In Tennessee Willians’s The Glass Menagerie, a domineering mother directs the destinies of the son and daughter, thereby stifling their individualities and aspirations. The theme isn’t fresh but Tennessee Williams, with masterful strokes of his pen, draws forth the drama that tucks the hearts of audience. We feel the tension, the frustration, the struggle, and ultimately the resignation. We sympathize with the children for having to sacrifice their dreams but we also pity the mother for trying to fill the role of the father and to revive a past that no longer exists. The play is humorous, satirical, and ultimately sad.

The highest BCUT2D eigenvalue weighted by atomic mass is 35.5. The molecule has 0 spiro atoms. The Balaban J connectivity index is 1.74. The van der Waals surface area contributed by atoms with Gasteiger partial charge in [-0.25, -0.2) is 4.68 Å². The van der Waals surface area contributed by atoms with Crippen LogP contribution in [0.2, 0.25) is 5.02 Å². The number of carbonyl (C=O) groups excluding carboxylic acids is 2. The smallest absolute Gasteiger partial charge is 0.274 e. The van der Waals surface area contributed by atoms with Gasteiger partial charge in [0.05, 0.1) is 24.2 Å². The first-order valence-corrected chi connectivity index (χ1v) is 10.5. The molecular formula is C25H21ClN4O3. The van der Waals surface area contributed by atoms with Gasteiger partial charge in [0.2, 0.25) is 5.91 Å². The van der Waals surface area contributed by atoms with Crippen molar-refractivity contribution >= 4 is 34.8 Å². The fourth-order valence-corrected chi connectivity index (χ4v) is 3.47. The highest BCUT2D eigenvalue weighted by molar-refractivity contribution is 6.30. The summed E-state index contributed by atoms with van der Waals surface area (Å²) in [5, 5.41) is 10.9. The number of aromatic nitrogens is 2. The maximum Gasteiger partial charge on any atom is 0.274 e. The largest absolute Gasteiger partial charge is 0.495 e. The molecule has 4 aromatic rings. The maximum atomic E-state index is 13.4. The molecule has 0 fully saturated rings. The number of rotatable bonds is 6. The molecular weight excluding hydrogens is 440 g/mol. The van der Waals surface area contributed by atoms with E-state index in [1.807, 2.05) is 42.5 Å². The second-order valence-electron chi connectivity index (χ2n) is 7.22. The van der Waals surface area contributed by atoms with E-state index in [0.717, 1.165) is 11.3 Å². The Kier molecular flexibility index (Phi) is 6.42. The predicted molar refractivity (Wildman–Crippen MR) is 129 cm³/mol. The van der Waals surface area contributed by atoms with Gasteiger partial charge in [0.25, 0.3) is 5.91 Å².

Posted by Leonard Seet
Leonard Seet is the author of the novels Magnolias in Paradise and Meditation On Space-Time. His short fiction have appeared in the Quarterly Literary Review Singapore, Banana Writers and Pilcrow & Dagger. Through his writings, he probes the dynamics of existence, including human consciousness, good and evil, and rationality and spirituality. He received the B.S. in Physics and B.S. and M.S. in Electrical Engineering and Computer Science from the Massachusetts Institute of Technology, and an MBA from Georgetown University.